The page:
Dutch King Returns From Winter Vacation To Commemorate Unique Strike

  February 25, 2016 at 6:27 pm by

King Willem-Alexander of The Netherlands cut his winter vacation in Lech, Austria short to attend the 75th Anniversary of the Strike of February 1941. The commemoration took place at the statue of the docker at the Jonas Daniël Meijer Square, close to the two oldest synagogues of Amsterdam.

The February strike that took place on February 25th and 26th 1941 was the only strike of non-Jews in Europe under Nazi occupation to protest against anti-Jewish measures and activities of the Nazi’s. The direct cause of the strike were the progroms that were held by the Germans in the Jewish district of Amsterdam. The Nazi’s arrested 427 Jewish men from Amsterdam between the ages of 20 and 35. The progroms  happened in broad day light and during the weekend of 22-23 February. The Germans held a razzia at Amsterdam’s busy Jewish sunday market, to which still many non-Jews were allowed to go. The city and even the local police were in complete shock. Many Amsterdammers witnessed the arrests and were bewildered and furious.

The strike was mainly organised by members of the forbidden communist party. In the morning of the 25th the worker sof the trams in Amsterdam were the first ones to go on strike. At the same time communist resistance fighters were spreading leaflets at Amsterdam companies, with the message: ‘Strike! Strike! Strike!’. The general strike spread ‘like an oil slick’ over the city. In the afternoon the general strike was a fact, much quicker than the organisers had expected it to be. From Amsterdam the strike spread to other cities and villages around Amsterdam, among them Haarlem and Utrecht. It is estimated that 200.000 workers participated.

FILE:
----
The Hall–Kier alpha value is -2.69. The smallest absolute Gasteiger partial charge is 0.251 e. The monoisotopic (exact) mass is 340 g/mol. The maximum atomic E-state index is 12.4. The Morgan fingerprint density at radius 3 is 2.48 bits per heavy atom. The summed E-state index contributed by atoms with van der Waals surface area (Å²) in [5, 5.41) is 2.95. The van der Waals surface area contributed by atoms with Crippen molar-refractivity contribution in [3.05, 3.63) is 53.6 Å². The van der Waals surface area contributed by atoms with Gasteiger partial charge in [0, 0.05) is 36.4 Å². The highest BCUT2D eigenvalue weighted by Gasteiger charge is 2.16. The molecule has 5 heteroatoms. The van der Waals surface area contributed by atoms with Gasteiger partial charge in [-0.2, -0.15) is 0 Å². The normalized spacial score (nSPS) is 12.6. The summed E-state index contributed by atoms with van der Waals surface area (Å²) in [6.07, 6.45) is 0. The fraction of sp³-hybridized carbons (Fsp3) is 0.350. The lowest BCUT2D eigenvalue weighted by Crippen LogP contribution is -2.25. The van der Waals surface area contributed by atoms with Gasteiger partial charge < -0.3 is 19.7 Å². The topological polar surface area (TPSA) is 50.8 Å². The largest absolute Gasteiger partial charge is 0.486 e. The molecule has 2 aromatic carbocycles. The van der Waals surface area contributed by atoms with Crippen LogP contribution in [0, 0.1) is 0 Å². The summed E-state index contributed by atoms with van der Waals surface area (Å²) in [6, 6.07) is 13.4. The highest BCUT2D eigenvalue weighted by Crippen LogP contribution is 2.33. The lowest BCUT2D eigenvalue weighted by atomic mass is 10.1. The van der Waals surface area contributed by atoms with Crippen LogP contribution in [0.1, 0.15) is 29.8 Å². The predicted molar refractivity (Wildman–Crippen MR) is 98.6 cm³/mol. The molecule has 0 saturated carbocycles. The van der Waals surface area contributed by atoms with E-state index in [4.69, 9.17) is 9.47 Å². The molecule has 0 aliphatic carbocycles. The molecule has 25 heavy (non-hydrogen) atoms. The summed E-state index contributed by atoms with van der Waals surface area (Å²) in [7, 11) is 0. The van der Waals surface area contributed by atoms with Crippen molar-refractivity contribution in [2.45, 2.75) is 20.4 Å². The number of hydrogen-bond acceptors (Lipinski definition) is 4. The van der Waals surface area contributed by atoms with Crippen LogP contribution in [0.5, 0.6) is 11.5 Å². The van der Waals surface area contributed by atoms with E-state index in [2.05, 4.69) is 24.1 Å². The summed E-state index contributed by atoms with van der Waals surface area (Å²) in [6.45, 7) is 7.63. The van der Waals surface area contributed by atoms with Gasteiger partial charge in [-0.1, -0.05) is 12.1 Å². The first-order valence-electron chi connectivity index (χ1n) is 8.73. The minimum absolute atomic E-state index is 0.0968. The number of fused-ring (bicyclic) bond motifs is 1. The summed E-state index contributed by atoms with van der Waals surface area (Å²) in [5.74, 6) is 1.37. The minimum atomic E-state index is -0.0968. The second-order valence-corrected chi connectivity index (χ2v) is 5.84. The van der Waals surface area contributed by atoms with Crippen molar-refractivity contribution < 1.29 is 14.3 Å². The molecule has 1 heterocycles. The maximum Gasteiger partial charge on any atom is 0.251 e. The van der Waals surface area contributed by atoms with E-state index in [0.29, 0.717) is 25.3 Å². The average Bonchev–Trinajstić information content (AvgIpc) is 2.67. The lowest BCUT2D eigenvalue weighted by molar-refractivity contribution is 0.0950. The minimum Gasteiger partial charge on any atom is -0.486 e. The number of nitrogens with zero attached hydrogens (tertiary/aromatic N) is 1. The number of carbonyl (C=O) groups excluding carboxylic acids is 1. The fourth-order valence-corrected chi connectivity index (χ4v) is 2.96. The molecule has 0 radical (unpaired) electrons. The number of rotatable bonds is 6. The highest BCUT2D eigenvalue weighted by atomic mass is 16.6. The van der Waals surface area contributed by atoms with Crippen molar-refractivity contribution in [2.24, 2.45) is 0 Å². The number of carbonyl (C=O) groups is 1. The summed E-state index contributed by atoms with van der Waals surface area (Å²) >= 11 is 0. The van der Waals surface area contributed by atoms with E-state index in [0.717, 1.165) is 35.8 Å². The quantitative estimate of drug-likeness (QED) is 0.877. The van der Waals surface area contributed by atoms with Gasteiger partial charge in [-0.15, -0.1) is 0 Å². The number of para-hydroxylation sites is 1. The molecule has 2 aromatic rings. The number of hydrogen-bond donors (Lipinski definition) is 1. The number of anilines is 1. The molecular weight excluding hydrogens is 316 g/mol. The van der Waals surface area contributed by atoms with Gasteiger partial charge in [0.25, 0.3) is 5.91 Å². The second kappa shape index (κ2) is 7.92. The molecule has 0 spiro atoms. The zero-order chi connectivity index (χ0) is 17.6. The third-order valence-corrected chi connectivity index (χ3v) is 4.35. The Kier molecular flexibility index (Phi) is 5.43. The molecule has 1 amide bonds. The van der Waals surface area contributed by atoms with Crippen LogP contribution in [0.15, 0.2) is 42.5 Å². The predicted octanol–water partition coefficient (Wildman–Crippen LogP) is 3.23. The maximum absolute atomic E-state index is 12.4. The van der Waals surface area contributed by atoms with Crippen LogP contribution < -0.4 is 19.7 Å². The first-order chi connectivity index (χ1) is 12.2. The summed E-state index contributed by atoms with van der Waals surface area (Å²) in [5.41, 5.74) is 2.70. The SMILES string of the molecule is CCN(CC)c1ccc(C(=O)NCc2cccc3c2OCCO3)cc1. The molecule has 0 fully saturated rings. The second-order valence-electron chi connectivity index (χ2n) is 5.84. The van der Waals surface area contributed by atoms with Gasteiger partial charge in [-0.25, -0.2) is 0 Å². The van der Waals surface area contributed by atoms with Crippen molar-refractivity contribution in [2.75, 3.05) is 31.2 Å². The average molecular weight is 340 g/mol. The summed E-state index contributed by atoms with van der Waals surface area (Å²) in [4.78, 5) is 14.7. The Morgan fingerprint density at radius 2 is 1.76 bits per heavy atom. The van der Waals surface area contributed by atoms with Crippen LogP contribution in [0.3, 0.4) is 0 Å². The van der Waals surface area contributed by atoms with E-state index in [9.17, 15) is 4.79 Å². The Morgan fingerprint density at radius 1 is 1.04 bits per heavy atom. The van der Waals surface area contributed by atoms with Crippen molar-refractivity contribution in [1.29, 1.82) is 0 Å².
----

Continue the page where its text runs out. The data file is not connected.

The Germans tried to end the strike by force and intimidation: 9 people were killed, 24 people were heavily wounded and a high number of others were arrested. The strike was ended by the communist party, as they already decided in advance that it could only last for two days. Cities that participated in the strike were forced to pay very high fines. Shortly after the strike the Germans started to hunt for the people who organised the strike. 18 of them were arrested and executed, 22 others were sentenced to 10 years in a house of correction.

The anniversary today was appropriately marked by the trams and ferries of Amsterdam. At 11AM all trams stood still for one minute of silence. The ceremony at the Jonas Daniël Meijer Square was attended by a record number of people. They listened to a speech of the mayor of Amsterdam.

Read more about the strike here.

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